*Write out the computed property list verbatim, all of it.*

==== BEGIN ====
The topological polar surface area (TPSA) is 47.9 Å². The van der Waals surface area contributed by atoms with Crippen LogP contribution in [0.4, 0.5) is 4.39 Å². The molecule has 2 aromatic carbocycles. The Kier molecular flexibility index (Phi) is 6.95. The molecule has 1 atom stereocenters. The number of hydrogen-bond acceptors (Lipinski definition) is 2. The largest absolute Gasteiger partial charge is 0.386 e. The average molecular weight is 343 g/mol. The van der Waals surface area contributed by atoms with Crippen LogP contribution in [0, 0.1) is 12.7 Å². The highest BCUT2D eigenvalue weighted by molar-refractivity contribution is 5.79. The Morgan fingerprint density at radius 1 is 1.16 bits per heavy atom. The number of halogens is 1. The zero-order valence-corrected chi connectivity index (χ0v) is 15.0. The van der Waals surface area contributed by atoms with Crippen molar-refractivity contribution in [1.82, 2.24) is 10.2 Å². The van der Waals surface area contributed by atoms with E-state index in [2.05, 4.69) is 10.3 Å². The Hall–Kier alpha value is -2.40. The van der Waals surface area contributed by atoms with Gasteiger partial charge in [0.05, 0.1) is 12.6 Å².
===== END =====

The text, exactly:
The topological polar surface area (TPSA) is 47.9 Å². The van der Waals surface area contributed by atoms with Crippen LogP contribution in [0.4, 0.5) is 4.39 Å². The molecule has 2 aromatic carbocycles. The Kier molecular flexibility index (Phi) is 6.95. The molecule has 1 atom stereocenters. The number of hydrogen-bond acceptors (Lipinski definition) is 2. The largest absolute Gasteiger partial charge is 0.386 e. The average molecular weight is 343 g/mol. The van der Waals surface area contributed by atoms with Crippen LogP contribution in [0, 0.1) is 12.7 Å². The highest BCUT2D eigenvalue weighted by molar-refractivity contribution is 5.79. The Morgan fingerprint density at radius 1 is 1.16 bits per heavy atom. The number of halogens is 1. The zero-order valence-corrected chi connectivity index (χ0v) is 15.0. The van der Waals surface area contributed by atoms with Crippen molar-refractivity contribution in [1.82, 2.24) is 10.2 Å². The van der Waals surface area contributed by atoms with E-state index in [2.05, 4.69) is 10.3 Å². The Hall–Kier alpha value is -2.40. The van der Waals surface area contributed by atoms with Gasteiger partial charge in [0.05, 0.1) is 12.6 Å².